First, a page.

At the same time, obesity and diabetes rates are on the rise, with more than two billion adults around the world classed as overweight and obese. How we correct these imbalances, and do so in a way that looks after the planet, is a huge undertaking, but the scientists maintain that a healthy, sustainable food system is very much attainable.

"The food we eat and how we produce it determines the health of people and the planet, and we are currently getting this seriously wrong," says one of the report's authors, Professor Tim Lang, City, University of London, UK. "We need a significant overhaul, changing the global food system on a scale not seen before in ways appropriate to each country's circumstances. While this is unchartered policy territory and these problems are not easily fixed, this goal is within reach and there are opportunities to adapt international, local and business policies."

Red meat production places a huge strain on the environment, demanding vast amounts of land and water while outputting substantial greenhouse gas emissions. The scientists call for consumption of red meat to be halved globally, with that protein to be sourced from plants like chickpeas and beans instead. This is particularly pertinent in North America, where residents eat almost 6.5 times the recommended amount of red meat, compared to countries in South Asia where residents eat only half.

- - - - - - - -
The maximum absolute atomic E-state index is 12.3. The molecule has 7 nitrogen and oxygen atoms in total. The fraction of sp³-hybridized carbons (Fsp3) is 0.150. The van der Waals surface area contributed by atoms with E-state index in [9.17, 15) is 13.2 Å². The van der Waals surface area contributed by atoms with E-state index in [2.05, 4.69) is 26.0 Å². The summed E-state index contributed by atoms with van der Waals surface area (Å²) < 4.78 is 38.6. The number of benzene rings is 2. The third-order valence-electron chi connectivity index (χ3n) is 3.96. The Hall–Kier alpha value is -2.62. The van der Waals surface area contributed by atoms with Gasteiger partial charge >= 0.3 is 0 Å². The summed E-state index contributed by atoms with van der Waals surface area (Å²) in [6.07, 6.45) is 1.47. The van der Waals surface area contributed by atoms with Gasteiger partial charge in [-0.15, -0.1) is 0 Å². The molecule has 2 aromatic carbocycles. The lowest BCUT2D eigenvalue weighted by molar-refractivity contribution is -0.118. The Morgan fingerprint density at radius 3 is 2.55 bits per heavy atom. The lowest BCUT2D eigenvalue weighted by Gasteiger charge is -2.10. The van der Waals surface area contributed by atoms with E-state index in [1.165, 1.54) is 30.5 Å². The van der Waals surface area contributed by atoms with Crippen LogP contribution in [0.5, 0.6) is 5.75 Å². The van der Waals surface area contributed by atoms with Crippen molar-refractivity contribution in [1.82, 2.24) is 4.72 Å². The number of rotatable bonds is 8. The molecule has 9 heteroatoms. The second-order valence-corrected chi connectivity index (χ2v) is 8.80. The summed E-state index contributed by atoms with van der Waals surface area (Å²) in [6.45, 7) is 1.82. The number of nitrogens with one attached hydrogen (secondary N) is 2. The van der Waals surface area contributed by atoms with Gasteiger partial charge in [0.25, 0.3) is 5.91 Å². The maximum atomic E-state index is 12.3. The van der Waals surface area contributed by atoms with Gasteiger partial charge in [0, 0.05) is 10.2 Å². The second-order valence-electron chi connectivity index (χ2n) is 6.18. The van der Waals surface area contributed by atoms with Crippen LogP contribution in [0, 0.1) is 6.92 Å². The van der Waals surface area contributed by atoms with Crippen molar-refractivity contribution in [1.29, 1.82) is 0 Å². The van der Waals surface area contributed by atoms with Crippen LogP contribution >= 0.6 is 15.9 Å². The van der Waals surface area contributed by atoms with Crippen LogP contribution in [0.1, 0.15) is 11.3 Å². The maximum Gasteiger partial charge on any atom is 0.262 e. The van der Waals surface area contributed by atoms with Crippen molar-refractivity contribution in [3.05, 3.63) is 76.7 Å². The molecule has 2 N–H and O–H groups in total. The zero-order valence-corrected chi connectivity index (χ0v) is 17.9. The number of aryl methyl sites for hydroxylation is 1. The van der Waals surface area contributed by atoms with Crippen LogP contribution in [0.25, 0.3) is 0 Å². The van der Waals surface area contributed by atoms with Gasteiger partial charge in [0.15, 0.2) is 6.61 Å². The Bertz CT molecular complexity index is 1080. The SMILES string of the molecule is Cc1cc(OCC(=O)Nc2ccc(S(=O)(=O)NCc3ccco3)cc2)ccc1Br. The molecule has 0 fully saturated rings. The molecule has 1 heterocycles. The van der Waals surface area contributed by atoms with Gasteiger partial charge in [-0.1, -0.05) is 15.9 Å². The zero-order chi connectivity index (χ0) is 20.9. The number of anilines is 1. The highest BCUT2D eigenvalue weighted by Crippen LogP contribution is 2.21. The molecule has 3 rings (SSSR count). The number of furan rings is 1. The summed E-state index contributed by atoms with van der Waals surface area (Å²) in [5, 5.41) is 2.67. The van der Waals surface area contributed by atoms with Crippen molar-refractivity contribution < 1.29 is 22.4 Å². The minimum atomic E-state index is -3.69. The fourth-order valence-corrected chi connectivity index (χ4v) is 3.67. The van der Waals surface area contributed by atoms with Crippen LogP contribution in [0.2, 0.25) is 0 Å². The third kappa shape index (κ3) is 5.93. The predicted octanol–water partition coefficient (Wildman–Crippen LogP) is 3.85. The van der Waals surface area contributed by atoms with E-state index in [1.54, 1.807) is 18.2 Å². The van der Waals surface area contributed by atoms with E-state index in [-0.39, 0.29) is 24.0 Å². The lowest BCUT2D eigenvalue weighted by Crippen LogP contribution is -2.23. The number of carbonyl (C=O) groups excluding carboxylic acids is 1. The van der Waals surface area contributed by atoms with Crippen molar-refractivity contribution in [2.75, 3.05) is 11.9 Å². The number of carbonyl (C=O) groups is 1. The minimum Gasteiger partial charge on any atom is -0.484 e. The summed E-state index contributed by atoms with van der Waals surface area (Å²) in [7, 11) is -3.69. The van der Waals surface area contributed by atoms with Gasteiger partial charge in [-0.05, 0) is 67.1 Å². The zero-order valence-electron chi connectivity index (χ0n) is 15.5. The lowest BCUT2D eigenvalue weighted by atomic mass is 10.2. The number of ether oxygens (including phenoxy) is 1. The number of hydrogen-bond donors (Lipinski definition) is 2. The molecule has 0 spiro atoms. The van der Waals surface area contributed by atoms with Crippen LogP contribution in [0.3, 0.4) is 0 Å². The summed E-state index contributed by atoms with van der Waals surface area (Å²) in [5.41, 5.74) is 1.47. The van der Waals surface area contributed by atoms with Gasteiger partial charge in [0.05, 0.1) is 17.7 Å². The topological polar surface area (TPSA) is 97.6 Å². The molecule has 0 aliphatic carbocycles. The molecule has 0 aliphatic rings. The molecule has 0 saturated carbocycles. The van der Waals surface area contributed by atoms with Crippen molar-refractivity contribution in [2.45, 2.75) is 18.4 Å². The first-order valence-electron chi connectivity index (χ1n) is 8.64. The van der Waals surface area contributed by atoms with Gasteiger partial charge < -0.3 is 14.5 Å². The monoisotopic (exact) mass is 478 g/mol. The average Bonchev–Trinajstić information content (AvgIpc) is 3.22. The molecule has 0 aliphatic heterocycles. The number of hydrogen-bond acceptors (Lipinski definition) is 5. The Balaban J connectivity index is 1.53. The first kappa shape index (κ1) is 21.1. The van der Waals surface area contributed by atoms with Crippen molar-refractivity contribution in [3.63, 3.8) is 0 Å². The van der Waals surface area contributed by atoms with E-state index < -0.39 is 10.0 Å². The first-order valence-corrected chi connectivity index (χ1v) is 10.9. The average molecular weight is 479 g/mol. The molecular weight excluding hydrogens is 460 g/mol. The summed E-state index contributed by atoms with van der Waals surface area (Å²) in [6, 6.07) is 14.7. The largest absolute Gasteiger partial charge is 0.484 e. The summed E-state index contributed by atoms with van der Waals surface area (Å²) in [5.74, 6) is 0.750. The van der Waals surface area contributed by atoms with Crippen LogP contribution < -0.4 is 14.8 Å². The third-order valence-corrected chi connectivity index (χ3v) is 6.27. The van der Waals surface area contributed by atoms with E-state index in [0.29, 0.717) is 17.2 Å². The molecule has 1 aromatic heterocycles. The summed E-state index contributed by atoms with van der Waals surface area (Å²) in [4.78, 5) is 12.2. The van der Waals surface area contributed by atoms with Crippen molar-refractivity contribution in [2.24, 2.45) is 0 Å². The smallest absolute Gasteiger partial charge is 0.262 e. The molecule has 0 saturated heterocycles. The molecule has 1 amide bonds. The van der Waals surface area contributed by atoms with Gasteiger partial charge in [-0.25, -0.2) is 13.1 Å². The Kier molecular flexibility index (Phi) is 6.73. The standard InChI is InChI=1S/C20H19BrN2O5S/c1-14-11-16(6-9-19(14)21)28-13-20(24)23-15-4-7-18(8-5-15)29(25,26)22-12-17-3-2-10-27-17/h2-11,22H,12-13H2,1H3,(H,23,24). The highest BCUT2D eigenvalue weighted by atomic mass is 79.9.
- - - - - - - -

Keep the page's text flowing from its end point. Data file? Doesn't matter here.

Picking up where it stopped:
The team's proposed diet allows for the consumption of no more than 98 g (3.45 oz) of red meat a week, 203 g (7.1 oz) of chicken and 196 g (6.1 oz) of fish. Meanwhile, the diet suggests consuming at least 500 g (17.6 oz) of fruits and vegetables, 125 g of dry beans, lentils, peas and other nuts and legumes each day. While this presents a massive shift for many, it won't appear all that foreign to folks in some parts of the world.

"As the authors point out, many traditional diets, such as those in Mexico and India, consist largely of plant-based food and only small amounts of animal products," says Dr Matthew Ruby, a lecturer in Psychology at Melbourne's La Trobe University. "At the same time, there is a steady stream of innovations in plant-based products and cuisine, making it even easier for people to follow healthy and sustainable diets while continuing to enjoy their food."